As more musicians begin to experiment with NFTs, the boundaries of what’s possible are being pushed into new dimensions. As one example, we recently saw producer Jacques Greene create his first NFT for an unreleased track, called “Promise,” as a way to give the collector access to the song's publishing. This is just one way that NFTs can be used to expand both an artist’s practice, and open up the creative potential for monetizing digital works like songs, music videos, and more.
No stranger to innovating beyond genre and form, musician Devendra Banhart just launched his first NFT on Foundation, Moonflower. For Devendra, experimenting with NFTs is a way to explore what can happen when he builds a sonic identity for a visual work of art, instead of vice versa. Alongside his first solo exhibition of paintings currently on view at Nicodim in Los Angeles, we interviewed Devendra about his approach to making NFTs, and why the main mission with his art is just to make people feel something.
When we're dealing with such a digital world, seeing something with a little nature in it just feels nice. For Moonflower, the hope was to create the feeling of encountering some flowers from a far-away galaxy—almost as if you’re traveling through space, and as you race through the cosmos, these gigantic flowers are passing you by and caressing you. Or, perhaps you're just a little insect that's exploring a stamen or a pedal for a bit of pollen.
When I was a kid, my favorite book was Hope for the Flowers. I loved that story, and in this piece, I was trying to make the flowers feel hopeful. You know that feeling when you’re first arriving at a festival and it's so full of potential—there are so many bands you want to see, and you're going to see your friends? It’s this feeling of hope for what's going to happen, and the feeling that there’s so much to explore and take in. I think that could be how insects feel as they're flying into a new garden, and that was the feeling I wanted to create.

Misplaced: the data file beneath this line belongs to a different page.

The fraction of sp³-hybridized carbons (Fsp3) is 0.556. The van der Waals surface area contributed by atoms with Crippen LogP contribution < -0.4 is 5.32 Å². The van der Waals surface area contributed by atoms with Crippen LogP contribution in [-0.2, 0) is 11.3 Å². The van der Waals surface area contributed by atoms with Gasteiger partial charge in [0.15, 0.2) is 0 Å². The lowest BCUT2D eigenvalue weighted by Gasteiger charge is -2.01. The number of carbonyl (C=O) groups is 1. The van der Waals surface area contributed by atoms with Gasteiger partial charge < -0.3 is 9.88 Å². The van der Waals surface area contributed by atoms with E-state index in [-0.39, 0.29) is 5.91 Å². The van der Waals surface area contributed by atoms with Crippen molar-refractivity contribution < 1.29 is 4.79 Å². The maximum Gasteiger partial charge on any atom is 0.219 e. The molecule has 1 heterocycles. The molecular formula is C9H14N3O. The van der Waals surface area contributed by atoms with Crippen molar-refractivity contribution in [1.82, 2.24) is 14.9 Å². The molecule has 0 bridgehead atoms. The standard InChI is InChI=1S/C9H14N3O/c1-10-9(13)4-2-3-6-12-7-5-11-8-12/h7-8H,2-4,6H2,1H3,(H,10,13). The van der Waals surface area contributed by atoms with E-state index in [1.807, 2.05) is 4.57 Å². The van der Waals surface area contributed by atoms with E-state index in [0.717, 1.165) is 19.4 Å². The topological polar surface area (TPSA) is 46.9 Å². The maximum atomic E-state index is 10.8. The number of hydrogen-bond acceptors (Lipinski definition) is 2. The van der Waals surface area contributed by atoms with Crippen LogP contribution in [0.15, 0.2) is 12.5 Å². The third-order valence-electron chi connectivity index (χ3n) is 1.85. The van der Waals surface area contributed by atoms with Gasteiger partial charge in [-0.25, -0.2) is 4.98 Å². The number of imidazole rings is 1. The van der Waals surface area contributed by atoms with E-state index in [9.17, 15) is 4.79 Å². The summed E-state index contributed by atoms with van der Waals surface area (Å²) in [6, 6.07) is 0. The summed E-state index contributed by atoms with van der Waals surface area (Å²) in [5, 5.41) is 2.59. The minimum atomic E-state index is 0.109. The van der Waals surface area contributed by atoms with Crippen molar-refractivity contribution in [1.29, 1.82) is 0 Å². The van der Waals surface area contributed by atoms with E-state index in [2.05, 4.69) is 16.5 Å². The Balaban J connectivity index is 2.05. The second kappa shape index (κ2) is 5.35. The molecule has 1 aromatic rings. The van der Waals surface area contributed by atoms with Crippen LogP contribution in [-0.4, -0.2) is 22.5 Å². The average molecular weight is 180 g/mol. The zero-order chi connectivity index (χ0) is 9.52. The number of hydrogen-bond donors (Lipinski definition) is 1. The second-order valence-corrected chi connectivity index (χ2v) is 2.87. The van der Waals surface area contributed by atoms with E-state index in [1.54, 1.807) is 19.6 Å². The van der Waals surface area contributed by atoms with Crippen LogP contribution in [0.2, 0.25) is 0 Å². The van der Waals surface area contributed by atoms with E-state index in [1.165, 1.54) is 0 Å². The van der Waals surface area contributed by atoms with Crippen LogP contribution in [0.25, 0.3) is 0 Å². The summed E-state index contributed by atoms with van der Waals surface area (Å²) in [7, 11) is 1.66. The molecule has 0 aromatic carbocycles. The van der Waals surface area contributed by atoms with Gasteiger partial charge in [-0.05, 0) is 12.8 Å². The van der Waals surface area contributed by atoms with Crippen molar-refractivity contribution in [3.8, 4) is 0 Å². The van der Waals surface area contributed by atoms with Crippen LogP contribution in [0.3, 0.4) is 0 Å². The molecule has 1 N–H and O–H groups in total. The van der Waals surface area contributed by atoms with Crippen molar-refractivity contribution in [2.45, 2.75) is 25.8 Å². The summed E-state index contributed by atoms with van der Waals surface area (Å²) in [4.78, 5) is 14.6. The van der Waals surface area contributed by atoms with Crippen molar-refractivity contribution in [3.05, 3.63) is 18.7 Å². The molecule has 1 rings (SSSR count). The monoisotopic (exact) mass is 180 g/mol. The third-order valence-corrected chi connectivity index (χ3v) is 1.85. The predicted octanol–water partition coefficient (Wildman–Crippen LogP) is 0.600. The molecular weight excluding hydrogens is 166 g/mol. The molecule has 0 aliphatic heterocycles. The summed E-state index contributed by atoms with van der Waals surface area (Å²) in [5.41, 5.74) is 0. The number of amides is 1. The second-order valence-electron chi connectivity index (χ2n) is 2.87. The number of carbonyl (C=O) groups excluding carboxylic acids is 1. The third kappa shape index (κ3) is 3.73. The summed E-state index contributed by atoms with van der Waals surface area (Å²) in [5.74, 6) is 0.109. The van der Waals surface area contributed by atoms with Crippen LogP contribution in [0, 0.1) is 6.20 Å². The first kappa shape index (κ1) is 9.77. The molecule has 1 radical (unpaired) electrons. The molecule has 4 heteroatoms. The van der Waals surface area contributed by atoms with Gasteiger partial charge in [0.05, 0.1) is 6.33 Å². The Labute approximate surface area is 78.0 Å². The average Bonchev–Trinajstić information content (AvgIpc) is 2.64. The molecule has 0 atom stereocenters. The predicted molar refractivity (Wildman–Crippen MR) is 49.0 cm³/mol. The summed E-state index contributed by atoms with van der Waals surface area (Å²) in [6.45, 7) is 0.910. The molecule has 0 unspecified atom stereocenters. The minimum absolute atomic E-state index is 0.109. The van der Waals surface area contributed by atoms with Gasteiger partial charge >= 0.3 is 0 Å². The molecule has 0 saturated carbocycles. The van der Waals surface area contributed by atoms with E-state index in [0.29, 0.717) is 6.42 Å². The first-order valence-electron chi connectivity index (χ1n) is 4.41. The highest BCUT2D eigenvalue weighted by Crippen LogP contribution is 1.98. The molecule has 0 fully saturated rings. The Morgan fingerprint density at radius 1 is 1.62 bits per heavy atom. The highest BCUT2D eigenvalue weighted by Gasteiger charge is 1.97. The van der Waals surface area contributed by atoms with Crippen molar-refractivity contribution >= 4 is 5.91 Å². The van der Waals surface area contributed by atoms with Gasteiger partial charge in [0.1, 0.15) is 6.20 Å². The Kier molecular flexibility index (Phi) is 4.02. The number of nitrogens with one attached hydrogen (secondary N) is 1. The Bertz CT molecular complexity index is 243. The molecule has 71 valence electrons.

Over the past 20 years, my visual art and music have only intersected once I finished an album and was ready to paint the cover art. In that process, the question was always, “What does this album look like?” With making NFTs, now I get to ask myself, “What does the painting sound like?” My process is now in reverse.
For me, making Moonflower was an opportunity to have visual art and music exist in a new way. This is the closest I might ever get to making my own little film by starting with a static painting, then giving it movement, and finally combining it with music. I don't have any other paintings that move around with songs beaming out of them—unless I've taken some substances. [Laughs.]
The overlap is that I don’t think of myself as good at either. They're both really uncomfortable experiences for me, but both can also bring me rare moments where my conceptual mind isn't jumping to the future or drowning in the past. In that way, both can feel like meditating.